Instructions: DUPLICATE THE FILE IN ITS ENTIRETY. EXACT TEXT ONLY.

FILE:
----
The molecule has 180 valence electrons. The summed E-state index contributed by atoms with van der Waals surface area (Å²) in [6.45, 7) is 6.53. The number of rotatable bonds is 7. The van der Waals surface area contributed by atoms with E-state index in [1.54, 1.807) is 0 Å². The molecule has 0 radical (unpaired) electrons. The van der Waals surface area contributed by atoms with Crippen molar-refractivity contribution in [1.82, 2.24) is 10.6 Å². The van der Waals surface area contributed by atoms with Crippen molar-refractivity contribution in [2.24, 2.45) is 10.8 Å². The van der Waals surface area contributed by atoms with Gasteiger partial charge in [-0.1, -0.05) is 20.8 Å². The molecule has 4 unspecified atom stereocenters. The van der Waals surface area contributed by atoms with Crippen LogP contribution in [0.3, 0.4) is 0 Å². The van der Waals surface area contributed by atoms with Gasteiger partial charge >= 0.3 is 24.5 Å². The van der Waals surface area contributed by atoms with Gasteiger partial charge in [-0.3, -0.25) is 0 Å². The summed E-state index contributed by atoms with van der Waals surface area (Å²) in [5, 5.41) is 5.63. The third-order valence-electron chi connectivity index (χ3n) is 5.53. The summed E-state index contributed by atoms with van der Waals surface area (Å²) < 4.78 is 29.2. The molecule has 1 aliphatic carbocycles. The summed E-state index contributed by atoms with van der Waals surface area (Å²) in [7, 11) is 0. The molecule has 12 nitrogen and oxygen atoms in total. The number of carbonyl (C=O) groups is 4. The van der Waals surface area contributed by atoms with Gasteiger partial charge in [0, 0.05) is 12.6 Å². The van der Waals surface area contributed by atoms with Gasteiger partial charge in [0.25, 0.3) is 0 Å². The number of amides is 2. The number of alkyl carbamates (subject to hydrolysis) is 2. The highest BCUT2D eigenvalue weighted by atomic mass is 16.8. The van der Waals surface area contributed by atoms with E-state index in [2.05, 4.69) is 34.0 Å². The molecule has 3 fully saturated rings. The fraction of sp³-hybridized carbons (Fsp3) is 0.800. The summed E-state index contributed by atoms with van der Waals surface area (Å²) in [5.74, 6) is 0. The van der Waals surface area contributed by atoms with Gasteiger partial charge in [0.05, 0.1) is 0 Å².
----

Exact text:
The molecule has 180 valence electrons. The summed E-state index contributed by atoms with van der Waals surface area (Å²) in [6.45, 7) is 6.53. The number of rotatable bonds is 7. The van der Waals surface area contributed by atoms with E-state index in [1.54, 1.807) is 0 Å². The molecule has 0 radical (unpaired) electrons. The van der Waals surface area contributed by atoms with Crippen molar-refractivity contribution in [1.82, 2.24) is 10.6 Å². The van der Waals surface area contributed by atoms with Crippen molar-refractivity contribution in [2.24, 2.45) is 10.8 Å². The van der Waals surface area contributed by atoms with Gasteiger partial charge in [-0.1, -0.05) is 20.8 Å². The molecule has 4 unspecified atom stereocenters. The van der Waals surface area contributed by atoms with Crippen LogP contribution in [0.3, 0.4) is 0 Å². The van der Waals surface area contributed by atoms with Gasteiger partial charge >= 0.3 is 24.5 Å². The van der Waals surface area contributed by atoms with Gasteiger partial charge in [-0.3, -0.25) is 0 Å². The summed E-state index contributed by atoms with van der Waals surface area (Å²) in [5, 5.41) is 5.63. The third-order valence-electron chi connectivity index (χ3n) is 5.53. The summed E-state index contributed by atoms with van der Waals surface area (Å²) < 4.78 is 29.2. The molecule has 1 aliphatic carbocycles. The summed E-state index contributed by atoms with van der Waals surface area (Å²) in [7, 11) is 0. The molecule has 12 nitrogen and oxygen atoms in total. The number of carbonyl (C=O) groups is 4. The van der Waals surface area contributed by atoms with Gasteiger partial charge in [0, 0.05) is 12.6 Å². The van der Waals surface area contributed by atoms with Gasteiger partial charge in [0.25, 0.3) is 0 Å². The number of amides is 2. The number of alkyl carbamates (subject to hydrolysis) is 2. The highest BCUT2D eigenvalue weighted by atomic mass is 16.8. The van der Waals surface area contributed by atoms with E-state index in [2.05, 4.69) is 34.0 Å². The molecule has 3 fully saturated rings. The fraction of sp³-hybridized carbons (Fsp3) is 0.800. The summed E-state index contributed by atoms with van der Waals surface area (Å²) in [5.74, 6) is 0. The van der Waals surface area contributed by atoms with Gasteiger partial charge in [0.05, 0.1) is 0 Å².